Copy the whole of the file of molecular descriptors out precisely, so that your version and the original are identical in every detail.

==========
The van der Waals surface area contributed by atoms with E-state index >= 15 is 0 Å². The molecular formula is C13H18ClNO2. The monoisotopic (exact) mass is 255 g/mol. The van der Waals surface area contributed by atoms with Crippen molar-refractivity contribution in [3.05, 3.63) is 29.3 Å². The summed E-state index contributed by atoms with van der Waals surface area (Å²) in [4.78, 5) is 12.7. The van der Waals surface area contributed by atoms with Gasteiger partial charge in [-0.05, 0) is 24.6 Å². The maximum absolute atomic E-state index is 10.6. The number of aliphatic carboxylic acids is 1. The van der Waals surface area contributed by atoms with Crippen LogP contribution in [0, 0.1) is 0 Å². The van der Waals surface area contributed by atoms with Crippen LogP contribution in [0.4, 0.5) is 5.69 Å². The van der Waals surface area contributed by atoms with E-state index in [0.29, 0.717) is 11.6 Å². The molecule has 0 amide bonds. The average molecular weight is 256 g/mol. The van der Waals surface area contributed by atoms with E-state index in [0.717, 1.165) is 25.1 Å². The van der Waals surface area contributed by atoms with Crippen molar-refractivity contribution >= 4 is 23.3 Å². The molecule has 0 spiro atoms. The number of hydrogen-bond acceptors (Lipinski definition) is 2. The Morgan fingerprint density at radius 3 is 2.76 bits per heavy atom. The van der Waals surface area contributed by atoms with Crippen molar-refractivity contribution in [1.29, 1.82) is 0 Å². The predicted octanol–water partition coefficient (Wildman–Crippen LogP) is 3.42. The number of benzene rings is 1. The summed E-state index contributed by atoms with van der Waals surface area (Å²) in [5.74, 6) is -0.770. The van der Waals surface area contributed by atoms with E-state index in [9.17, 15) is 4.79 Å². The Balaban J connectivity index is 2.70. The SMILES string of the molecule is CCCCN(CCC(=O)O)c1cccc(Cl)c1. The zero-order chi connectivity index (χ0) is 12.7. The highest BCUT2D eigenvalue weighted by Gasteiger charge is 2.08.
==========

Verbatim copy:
The van der Waals surface area contributed by atoms with E-state index >= 15 is 0 Å². The molecular formula is C13H18ClNO2. The monoisotopic (exact) mass is 255 g/mol. The van der Waals surface area contributed by atoms with Crippen molar-refractivity contribution in [3.05, 3.63) is 29.3 Å². The summed E-state index contributed by atoms with van der Waals surface area (Å²) in [4.78, 5) is 12.7. The van der Waals surface area contributed by atoms with Gasteiger partial charge in [-0.05, 0) is 24.6 Å². The maximum absolute atomic E-state index is 10.6. The number of aliphatic carboxylic acids is 1. The van der Waals surface area contributed by atoms with Crippen LogP contribution in [0, 0.1) is 0 Å². The van der Waals surface area contributed by atoms with Crippen LogP contribution in [0.4, 0.5) is 5.69 Å². The van der Waals surface area contributed by atoms with E-state index in [0.29, 0.717) is 11.6 Å². The molecule has 0 amide bonds. The average molecular weight is 256 g/mol. The van der Waals surface area contributed by atoms with E-state index in [0.717, 1.165) is 25.1 Å². The van der Waals surface area contributed by atoms with Crippen molar-refractivity contribution >= 4 is 23.3 Å². The molecule has 0 spiro atoms. The number of hydrogen-bond acceptors (Lipinski definition) is 2. The Morgan fingerprint density at radius 3 is 2.76 bits per heavy atom. The van der Waals surface area contributed by atoms with Crippen molar-refractivity contribution in [1.29, 1.82) is 0 Å². The predicted octanol–water partition coefficient (Wildman–Crippen LogP) is 3.42. The number of benzene rings is 1. The summed E-state index contributed by atoms with van der Waals surface area (Å²) in [5.74, 6) is -0.770. The van der Waals surface area contributed by atoms with E-state index in [9.17, 15) is 4.79 Å². The Balaban J connectivity index is 2.70. The SMILES string of the molecule is CCCCN(CCC(=O)O)c1cccc(Cl)c1. The zero-order chi connectivity index (χ0) is 12.7. The highest BCUT2D eigenvalue weighted by Gasteiger charge is 2.08.